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Photo#34975
Fire Ant? - Brachyponera chinensis

Fire Ant? - Brachyponera chinensis
Newport News, Virginia, USA
October 18, 2005
Size: Approx. 0.5 cm.
Is this a species of fire ant? I have been bitten/stung by several of these ants and in some cases the bite has swollen to the size of a quarter and itched for days even after the swelling went down after a few hours. If this is a fire ant, how does its venom compare to that of other species? Any help with ID is appreciated!

Images of this individual: tag all
Fire Ant? - Brachyponera chinensis Fire Ant? - Brachyponera chinensis

Moved
Moved from Ponerinae based on Richard Vernier's comments below.

Joshua S. Rose, Ph.D.
World Birding Center
Bentsen-Rio Grande Valley State Park
joshua.rose_NO_SPAM@tpwd.state.tx.us
956-584-9156 x 236

Pachycondyla chinensis - worker(s) (Ponerinae)
One more introduced species - from Eastern Asia as its species name indicates. I could find out this mysterious Ponerine ant, too large and leggy to be a Ponera or Hypoponera sp., thanks to the online resource indicated by Mr. Jeff Hollenbeck about Platythyrea punctata (see this species).
Two other, native North-American species of Pachycondyla (formerly Brachyponera) also exist, but only P. chinenis goes as far North as Virginia.

 
Update
P. chinensis now known as far as New York state, including NY City and a location just a few miles form the Connecticut border, so really spreading up (and down) the East Coast from its orignal area of introduction in North Carolina.

Thanks
Thanks for your help with ID!

 
I've been stung by fire ants several times,
and the sting is not only painful, but always raises a distinctive white pustule (forgive unpleasant detail) in the middle of the reddened swollen area. I believe this is the usual result and one way to identify them. Google "fire ant sting" images (if you have a strong stomach).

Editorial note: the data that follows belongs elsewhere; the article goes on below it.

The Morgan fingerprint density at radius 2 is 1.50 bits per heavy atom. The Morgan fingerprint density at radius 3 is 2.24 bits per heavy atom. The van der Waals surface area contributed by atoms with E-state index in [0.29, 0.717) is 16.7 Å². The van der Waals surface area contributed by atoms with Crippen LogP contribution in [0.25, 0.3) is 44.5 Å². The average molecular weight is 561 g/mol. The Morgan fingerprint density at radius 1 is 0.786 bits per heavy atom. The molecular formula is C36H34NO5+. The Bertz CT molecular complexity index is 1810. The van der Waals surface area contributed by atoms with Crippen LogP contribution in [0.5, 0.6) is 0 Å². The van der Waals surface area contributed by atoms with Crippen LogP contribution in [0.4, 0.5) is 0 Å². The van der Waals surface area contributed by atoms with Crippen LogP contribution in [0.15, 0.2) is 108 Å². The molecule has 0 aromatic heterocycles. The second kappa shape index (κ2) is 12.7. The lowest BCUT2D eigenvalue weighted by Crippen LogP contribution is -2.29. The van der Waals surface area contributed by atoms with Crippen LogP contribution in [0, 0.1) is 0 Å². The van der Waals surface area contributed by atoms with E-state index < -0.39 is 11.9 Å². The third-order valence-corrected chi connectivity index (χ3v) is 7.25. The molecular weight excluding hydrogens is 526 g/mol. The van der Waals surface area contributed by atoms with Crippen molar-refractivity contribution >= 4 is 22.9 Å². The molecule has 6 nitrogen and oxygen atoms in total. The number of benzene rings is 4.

sure looks like
Appears to be Solenopsis sp. alright - one of our native ones though, not the infamous introduced variety - S. invicta. That one may well be in Newport News by now, or could be soon.

 
I disagree, say Ponerinae.
This is not even in the same subfamily as Solenopsis. This specimen has only one node between the thorax and abdomen (the "hump" easily visible in the image). I'm thinking it's a ponerine, as they can sting vicously, too. Solenopsis, in the subfamily Myrmicinae, has two nodes, so it looks much more linear. Fire ants also do not get that large:-)

 
ouch
Thought I saw two humps. I'm guessing S. invicta is in SE Virginia now though, since I have some of the obligate Scarab Aphodiines - Martineziella dutertrei from there.

 
Martineziana dutertrei
Keep your eyes out for Martineziana dutertrei also.

Comes to light - very distinctive looking sp.

 
Check this out.
I wanted to double check, so I went to look at the images of both Solenopsis and various Ponerinae at: http://www.myrmecos.net. That website is fantastic in helping ID ants:-)

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